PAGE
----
Why? The Paris, France based Iminent offers users a variety of premium products to enhance instant messaging with extravagant emoticons and video features. This is virtual goods at their most virtual. You can’t deny that kids love it for IM and it’s had strong traffic growth based on all public metrics. It has €5.4 million in VC backing.

KupiVIP (up 8 points)
Why? Continued traffic growth, and funding. The Russian is not unlike the French Vente Privée but with access to a much bigger potential market. It recently raised a monster round of $20 million in venture funding led by Accel Partners and joined by prior investors Mangrove Capital Partners, ARLAN, Direct Group and angel Oliver Jung. In March 2009, had raised $8 million on top of its Series A round of $3 million, so this new capital injection brings the amount of investement to a healthy $31 million. sells discounted fashion goods from over 500 active brands, an offer that has so far attracted 1 million members to its online club.

Bambuser (up 7 points)
Why? Bambuser is killing it. It’s had a successful launch of its iPhone app, way ahead of big US rival Qik. It’s also partnering with broadcasters an interesting business model which will actually bring in revenues.

Playfire (up 6 points)
Why? Funding in December and continued traffic growth. Late last year Playfire, a social network for gamers, secured $2.1m (£1.3m) of Series A funding from Atomico Ventures, in conjunction with Michael Birch, Brent Hoberman, William Reeve and Alex Chesterman and David Gardner. Playfire lets gamers track scores and rankings on Microsoft’s Xbox 360 and Sony’s PlayStation 3, as well as providing discussion forums and alerts to new content, such as news and videos. Twenty-two year old O’Neil, of course, is best known for his association with video sharing site HolyLemon, a web property he founded as a 15-year old student and later sold for $1.25m in 2007 at the age of nineteen.

Jimdo (up 4 points)
Why? Continued strong traffic growth and new partnerships. ISP United Internet has a 30% stake in the startup which markets a simple tool that allows users to build their own websites with little time and effort.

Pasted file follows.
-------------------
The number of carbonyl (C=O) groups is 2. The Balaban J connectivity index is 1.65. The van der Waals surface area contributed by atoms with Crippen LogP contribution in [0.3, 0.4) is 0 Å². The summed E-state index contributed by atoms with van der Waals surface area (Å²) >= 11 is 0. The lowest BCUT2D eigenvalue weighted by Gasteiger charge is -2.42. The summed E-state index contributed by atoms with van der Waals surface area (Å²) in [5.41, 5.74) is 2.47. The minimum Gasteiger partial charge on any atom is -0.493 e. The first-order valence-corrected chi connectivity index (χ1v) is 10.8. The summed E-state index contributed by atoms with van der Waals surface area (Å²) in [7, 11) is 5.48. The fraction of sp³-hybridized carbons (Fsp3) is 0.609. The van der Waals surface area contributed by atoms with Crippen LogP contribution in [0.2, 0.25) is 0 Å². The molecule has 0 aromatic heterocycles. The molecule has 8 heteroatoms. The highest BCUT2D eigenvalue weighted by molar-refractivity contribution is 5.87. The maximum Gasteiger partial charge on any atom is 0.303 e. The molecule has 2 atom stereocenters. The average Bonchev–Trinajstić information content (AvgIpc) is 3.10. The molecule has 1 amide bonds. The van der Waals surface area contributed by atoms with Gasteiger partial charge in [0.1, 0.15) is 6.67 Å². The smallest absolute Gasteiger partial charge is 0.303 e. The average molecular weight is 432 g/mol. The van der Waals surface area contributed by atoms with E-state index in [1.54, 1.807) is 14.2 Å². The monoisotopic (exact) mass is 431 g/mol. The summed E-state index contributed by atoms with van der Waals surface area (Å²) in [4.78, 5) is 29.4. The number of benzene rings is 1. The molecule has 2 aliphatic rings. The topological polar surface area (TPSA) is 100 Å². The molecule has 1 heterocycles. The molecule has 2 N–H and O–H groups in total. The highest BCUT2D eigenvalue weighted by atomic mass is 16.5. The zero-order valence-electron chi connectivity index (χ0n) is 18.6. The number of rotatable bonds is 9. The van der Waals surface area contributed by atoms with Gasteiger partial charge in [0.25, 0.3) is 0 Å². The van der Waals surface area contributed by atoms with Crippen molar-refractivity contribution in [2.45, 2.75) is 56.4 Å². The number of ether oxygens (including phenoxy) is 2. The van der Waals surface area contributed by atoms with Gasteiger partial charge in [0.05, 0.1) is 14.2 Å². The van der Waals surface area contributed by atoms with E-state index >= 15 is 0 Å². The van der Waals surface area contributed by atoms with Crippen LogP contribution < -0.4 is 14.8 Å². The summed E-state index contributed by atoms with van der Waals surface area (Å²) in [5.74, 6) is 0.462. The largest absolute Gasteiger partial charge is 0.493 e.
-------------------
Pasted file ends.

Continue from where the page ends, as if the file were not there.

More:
Companies new to the TechCrunch Europe Top 100

Below you’re find the companies that are entering the TechCrunch Europe Top 100 for the first time. The company’s name is following by the funding they have (if known) and a short description of why they are entering the Index.

Skimbit – UK $1,200,000 Awards & Traction
Tweetmeme – UK € 350,000 Traction.
Markafoni – Turkey Revenue Traction. Funding.
Globoforce – Ireland $11,200,000 Fast Growth.
Natural Motion – UK Traction, uptake in games like Ashes 2009.
Inspirational Stores – France €10m Euro Funding Round.
Ecovadis – France $1,400,000 Profitable. Fortune 2000 Customers. CSR Software. Co-founder of MrTed.
Fotonauts – France $2,300,000 Ex-Apple CTO, Launch, TAG Funded.
Vente-Privee – France Very strong revenue.
Stylight – Germany Strong revenue.
Eventovate – Ireland $500,000 Growth. Revenue.
Equiendo – Ireland $1,960,000 Growth. Revenue.
Mobank – UK £750,000 Founders of Egg, Traction.
Rebtel – UK £3,400,000 Controls a lot of call volume across international borders.
Dailybooth – UK/US $1,015,000 6m uniques. $1m funding from Sequoia, and major angels.
AMEE – UK $1,000,000 USV & TAG Funded. Huge Market.
eCommera – UK £5,000,000 Founder of Figleaves. 5m pound funding.
Swoopo – Germany $10,000,000 Revenue & Traction. Raised money from August Capital.
Graze – UK £1,400,000 Traction.
Infogin – $10,000,000 Growth & Traction.
MyHeritage – Israel $24,000,000 Activity & Traffic.
Shazam – UK $20,000,000 Kleiner Perkins Investment, 50 million users.
Patients Know Best – Cambridge, UK € 50,00 Seedcamp investment. Investment activity in play.
Just-Eat – Denmark £10,500,000 Index Investment. Global Expansion.
Elecsnet – Russia Strong Revenue Traction.
Spilgames – Netherlands Strong traffic.
Brands4friends – Germany € 12,000,000 Private Shopping. Strong Revenue Traction.
aka-aki networks – “several million Euros” Traction, recent investment.
Mind Candy – $10,000,000 Moshi Monsters profitable.
Tuenti – Spain 20 Billion pageviews, Facebook of Spain.
Layar – Holland, Buzz, Activity.
Voddler – Sweden – Funding and user traction
Scoreloop – Germany €2 million cash injection

Companies leaving the TechCrunch Europe Top 100

Here’s a list of companies that are now out of the Top 100. As we said before, the Top 100 is based around buzz, funding, revenues and traffic events. Most of these companies have just been pushed out by other companies scoring higher on those kinds of rankings. Some have been pushed out because they have been sold and absorbed (like Spinvox) or are established enough to cruise for a while and are this not producing buzz/high growth/funding events. It may be that they’ll be back. (Though Spinvox I doubt).

Mister Wong
Realtime Worlds
School of Everything
Decisions for Heroes
My Name is E